Discovery by UConn Health Researchers Could Mean Much for Prader-Willi Syndrome Treatment
Stem cell researchers at the University of Connecticut Health Center (UConn Health) have made a discovery that may significantly improve the treatment of people with Prader-Willi syndrome.
In research published in Human Molecular Genetics, scientists reported that they were able to reverse this genetic disorder in brain cells growing in the lab. They achieved this by turning on genes that are usually “silent” in patients.
Prader-Willi syndrome is typically the result of certain genes losing their functions. It develops when there is a deletion of a section of a chromosome a baby inherits from the father.
The disorder occurs in around one of every 15,000 births. It is the leading genetic cause of life-threatening obesity and has no cure.
Prader-Willi syndrome is not due to a defective gene. It is rather the outcome of a healthy gene that refuses to perform its role having been silenced. The gene becomes silent if only the copy inherited from the mother is present in a child.
The UConn Health researchers got rid of a protein responsible for the silencing in this study. As a result, there was an improvement in Prader-Willi syndrome.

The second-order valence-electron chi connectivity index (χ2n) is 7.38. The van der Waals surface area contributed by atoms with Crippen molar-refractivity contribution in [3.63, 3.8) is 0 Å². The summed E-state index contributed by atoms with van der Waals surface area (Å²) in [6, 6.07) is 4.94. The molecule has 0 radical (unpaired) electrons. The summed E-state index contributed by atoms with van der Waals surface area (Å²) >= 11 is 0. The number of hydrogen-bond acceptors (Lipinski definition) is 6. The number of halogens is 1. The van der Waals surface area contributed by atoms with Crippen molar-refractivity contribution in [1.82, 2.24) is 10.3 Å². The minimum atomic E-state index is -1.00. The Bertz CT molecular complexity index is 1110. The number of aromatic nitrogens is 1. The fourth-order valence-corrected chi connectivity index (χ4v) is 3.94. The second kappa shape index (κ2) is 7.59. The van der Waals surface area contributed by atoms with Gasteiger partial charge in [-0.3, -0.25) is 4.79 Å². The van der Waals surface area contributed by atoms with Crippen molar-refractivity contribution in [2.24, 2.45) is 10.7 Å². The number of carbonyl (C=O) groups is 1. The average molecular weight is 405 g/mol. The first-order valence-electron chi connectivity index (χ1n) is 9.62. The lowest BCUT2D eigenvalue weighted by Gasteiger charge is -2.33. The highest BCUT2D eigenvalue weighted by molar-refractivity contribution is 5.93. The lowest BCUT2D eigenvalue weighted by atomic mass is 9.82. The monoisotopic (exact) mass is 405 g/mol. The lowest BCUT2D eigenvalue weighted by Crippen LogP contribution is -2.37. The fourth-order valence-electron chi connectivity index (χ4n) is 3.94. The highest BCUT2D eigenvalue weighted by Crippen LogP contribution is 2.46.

Restoring silent genes
The scientists observed that a particular protein caused the gene to become silent. This compound referred to as ZNF274 also plays a part in blocking some other gene types from expressing themselves.
However, the protein appears to work alone in the case of this genetic disorder. It often acts together with another protein to silence other types of genes.
To find a way around the silencing of the gene inherited from a mother, the UConn Health researchers got stem cells from some Prader-Willi patients. They then proceeded to delete the ZNF274 protein from the area of the DNA involved in this disorder.
After the deletion, the research team stimulated the stem cells to grow into neurons or nerve cells. The neurons grew as normal to the expectation of the scientists. Most importantly, they expressed the silent gene inherited from the mother.
Further research needed
This discovery provides a direction for future research aimed at finding a cure for this genetic disorder. Studies have mostly focused on finding a treatment for certain symptoms linked to it.
Symptoms associated with Prader-Willi syndrome include increased appetite and obesity, which can pose a serious threat to health. Short stature and intellectual disability are among other possible signs.
Interventions that can help to control these unpleasant symptoms can make so much difference in the life of a patient.
According to the UConn Health researchers, there are some other questions yet to answer regarding this discovery. For instance, it is not yet clear whether this approach can achieve the same effect directly in human brain cells. There is also a need to find out if it will work only in embryos, among other things.
Maeva Langouet, one of the UConn Health researchers, said there was still a need to find out whether deleting ZNF274 could lead to unwanted effects.
The post-doctoral fellow did express the hope that their findings may prove helpful to children with Prader-Willi syndrome in the future.